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Thursday, 01 June 2017 14:23

Colony educators get inspired at conference in southeast Alta.

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Chris Koch spoke in Medicine Hat. Chris Koch spoke in Medicine Hat.

The Alberta Colony Educators’ Conference hosted by Prairie Rose School Division this year in Medicine Hat May 26-27 was a chance for educators to “Get Inspired.”

That’s just how the two-day conference started out with a special video featuring students from Jenner Colony sharing some of the unique projects and work they do in their classroom and on the colony, especially around literacy and wellness.
Prairie Rose central office officials brought greetings and encouraged those in attendance to continue the important networking that takes place at the conference every two years, and extend that into the months to come.
Then it was more inspiration with keynote speaker Chris Koch starting off the day, before participants went their own ways to take part in various sessions.
Koch, who spends his time between Santa Monica in the U.S. and Nanton, where he farms, was born with no arms or legs. He has embraced his circumstances so much so that six years ago he decided to forgo the use of artificial prosthetics finding he was more proficient at “living” by using the limbs with which he was born.
Koch’s key message is based on “If I Can ...”, sharing stories about the many tasks and adventures he can do. His premise: If he can do it with no limbs, what is everyone else’s excuse?
One of the ways Koch has found success in life is to make use of humour. He had the educators in attendance laughing at his stories, while they soaked in his serious messages.
When Koch was born, his grandmother was told her son Bruce and her daughter-in-law had had a boy, but he wasn’t all there. Her reply was that Bruce never did finish anything he started. That’s the humourous approach to life that Koch was brought into, and what he has maintained for the past 38 years.
He credits his parents to their approach to his upbringing for the independence he enjoys to this day.
“I don’t think I even realized I was missing arms and legs,” he pointed out.
He is often asked what it is like not to have these important limbs. He says it’s normal because it is all he has ever known. Then he likes to ask others what it’s like to have two arms and two legs.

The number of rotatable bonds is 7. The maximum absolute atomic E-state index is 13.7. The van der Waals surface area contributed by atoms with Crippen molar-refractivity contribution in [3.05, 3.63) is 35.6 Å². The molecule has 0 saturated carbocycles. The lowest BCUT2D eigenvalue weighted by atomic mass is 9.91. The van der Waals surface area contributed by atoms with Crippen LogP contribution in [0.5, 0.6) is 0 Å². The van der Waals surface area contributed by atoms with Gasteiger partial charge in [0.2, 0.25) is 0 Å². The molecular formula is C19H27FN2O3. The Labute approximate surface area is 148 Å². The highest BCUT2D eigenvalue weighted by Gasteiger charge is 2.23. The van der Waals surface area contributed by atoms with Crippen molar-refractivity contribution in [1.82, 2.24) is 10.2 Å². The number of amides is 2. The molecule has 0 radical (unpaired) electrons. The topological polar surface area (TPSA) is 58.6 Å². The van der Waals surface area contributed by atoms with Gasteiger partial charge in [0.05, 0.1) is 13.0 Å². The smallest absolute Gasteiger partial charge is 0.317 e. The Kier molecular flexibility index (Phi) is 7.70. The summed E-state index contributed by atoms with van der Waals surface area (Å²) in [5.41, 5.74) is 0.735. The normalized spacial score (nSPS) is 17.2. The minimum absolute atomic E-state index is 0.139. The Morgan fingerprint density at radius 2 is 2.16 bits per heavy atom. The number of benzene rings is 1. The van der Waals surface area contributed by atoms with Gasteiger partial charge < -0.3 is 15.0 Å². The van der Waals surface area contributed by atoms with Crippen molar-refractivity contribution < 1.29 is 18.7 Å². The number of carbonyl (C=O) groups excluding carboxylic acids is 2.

“I think we take life far too seriously. I think if we can slow down and think things through and try to find the funny (in the situation), it helps us get over it a lot quicker,” said Koch.
“For me that sense of humour was so crucial. My brother refers to me as his half brother,” he added, to more laughs from the crowd.
He also credits his parents for their hands-off approach when it came to helping him do everyday tasks.
“I was stubbornly independent when I was growing up. I want to prove to myself that I can do it and to show others that I am capable of doing anything.”
Koch finds it easiest to get around on a longboard and demonstrated for the crowd how he can do the same things on a cellphone as anyone else, thanks to a good sense of balance.
“Sometimes I do it differently, it takes a longer and I definitely use more energy, but anything you can do, I can do.”
The positive Koch says he loves his life and believes he wouldn’t have the opportunities he does or have been able to do what he does if he had been born with arms and legs. He has traveled to five of seven continents and met many people through his public speaking engagements.
Although positive and happy for the most part, Koch isn’t immune to negative feelings.
“Where life does get difficult is when the six inches of space in between the ears gets in the way,” he adds. “Those days when things just aren’t going your way, try to remember, every day may not be great, but there’s something great in every day.”
He encouraged those in the room to take control of their circumstances and not let life just happen. He hoped they could instill that in the students they are teaching on the colonies and also the importance of self-worth and not letting judgments of others stop the successful achievement of goals.
“If you’re worried about how you look, you’re cheating yourself out of opportunity,” he said. “I’m confident in my own skin. I’m proud of who I am and I’m comfortable with who I am.
“You have a tremendous opportunity to make a difference (as educators). You’re setting these kids up with the tools to be really successful in this life.”
He encouraged the audience to be accepting of themselves and others and to radiate positivity, gratitude and kindness as it will come back tenfold, as well as to be brave enough to get out of life’s comfort zone and take on new challenges.
“It’s about accepting who we are and what we are and making the most of that ... I’m far more afraid of regret than I am of failure.
“Each and every day is a gift and I challenge you to make the most of it.”
The other keynote speaker for the conference was Ronald Morrish who spoke the Saturday morning. The educator and behaviour specialist from Ontario focused on his area of expertise around discipline and classroom management.
Prairie Rose colonies, of which there are 16 were well represented for the weekend with display boards of photos from each colony school, as well as student-created placemats on the tables around the conference theme of Get Inspired — Creating a dynamic colony classroom. Tables also featured baskets filled with goods made by people on the Hutterite colonies. Those items were distributed to individuals at the end of the conference.

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Rose Sanchez

Assistant Managing Editor